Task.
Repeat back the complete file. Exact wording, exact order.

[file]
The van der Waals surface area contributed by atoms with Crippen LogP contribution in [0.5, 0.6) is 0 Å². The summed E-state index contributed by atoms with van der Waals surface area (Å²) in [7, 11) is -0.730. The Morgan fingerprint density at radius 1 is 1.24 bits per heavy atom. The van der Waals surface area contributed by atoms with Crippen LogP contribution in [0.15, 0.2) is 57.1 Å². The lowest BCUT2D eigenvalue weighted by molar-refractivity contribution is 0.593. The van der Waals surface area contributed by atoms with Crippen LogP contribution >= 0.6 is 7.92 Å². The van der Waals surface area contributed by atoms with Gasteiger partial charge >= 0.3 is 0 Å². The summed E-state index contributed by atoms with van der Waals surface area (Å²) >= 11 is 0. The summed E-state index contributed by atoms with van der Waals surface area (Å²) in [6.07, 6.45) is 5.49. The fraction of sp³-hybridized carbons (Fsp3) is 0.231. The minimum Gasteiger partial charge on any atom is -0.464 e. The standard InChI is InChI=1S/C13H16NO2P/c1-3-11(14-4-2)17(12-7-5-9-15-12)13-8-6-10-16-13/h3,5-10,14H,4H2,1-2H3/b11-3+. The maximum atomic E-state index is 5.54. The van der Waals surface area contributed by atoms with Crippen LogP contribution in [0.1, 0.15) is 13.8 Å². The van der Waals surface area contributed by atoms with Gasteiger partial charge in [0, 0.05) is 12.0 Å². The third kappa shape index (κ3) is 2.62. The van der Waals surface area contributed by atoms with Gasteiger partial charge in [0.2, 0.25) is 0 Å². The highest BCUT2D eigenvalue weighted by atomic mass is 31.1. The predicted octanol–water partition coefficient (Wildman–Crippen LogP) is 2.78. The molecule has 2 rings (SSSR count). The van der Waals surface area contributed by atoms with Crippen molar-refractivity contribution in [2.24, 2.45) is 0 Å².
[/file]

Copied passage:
The van der Waals surface area contributed by atoms with Crippen LogP contribution in [0.5, 0.6) is 0 Å². The summed E-state index contributed by atoms with van der Waals surface area (Å²) in [7, 11) is -0.730. The Morgan fingerprint density at radius 1 is 1.24 bits per heavy atom. The van der Waals surface area contributed by atoms with Crippen LogP contribution in [0.15, 0.2) is 57.1 Å². The lowest BCUT2D eigenvalue weighted by molar-refractivity contribution is 0.593. The van der Waals surface area contributed by atoms with Crippen LogP contribution >= 0.6 is 7.92 Å². The van der Waals surface area contributed by atoms with Gasteiger partial charge >= 0.3 is 0 Å². The summed E-state index contributed by atoms with van der Waals surface area (Å²) >= 11 is 0. The summed E-state index contributed by atoms with van der Waals surface area (Å²) in [6.07, 6.45) is 5.49. The fraction of sp³-hybridized carbons (Fsp3) is 0.231. The minimum Gasteiger partial charge on any atom is -0.464 e. The standard InChI is InChI=1S/C13H16NO2P/c1-3-11(14-4-2)17(12-7-5-9-15-12)13-8-6-10-16-13/h3,5-10,14H,4H2,1-2H3/b11-3+. The maximum atomic E-state index is 5.54. The van der Waals surface area contributed by atoms with Crippen LogP contribution in [0.1, 0.15) is 13.8 Å². The van der Waals surface area contributed by atoms with Gasteiger partial charge in [0, 0.05) is 12.0 Å². The third kappa shape index (κ3) is 2.62. The van der Waals surface area contributed by atoms with Gasteiger partial charge in [0.2, 0.25) is 0 Å². The highest BCUT2D eigenvalue weighted by atomic mass is 31.1. The predicted octanol–water partition coefficient (Wildman–Crippen LogP) is 2.78. The molecule has 2 rings (SSSR count). The van der Waals surface area contributed by atoms with Crippen molar-refractivity contribution in [2.24, 2.45) is 0 Å².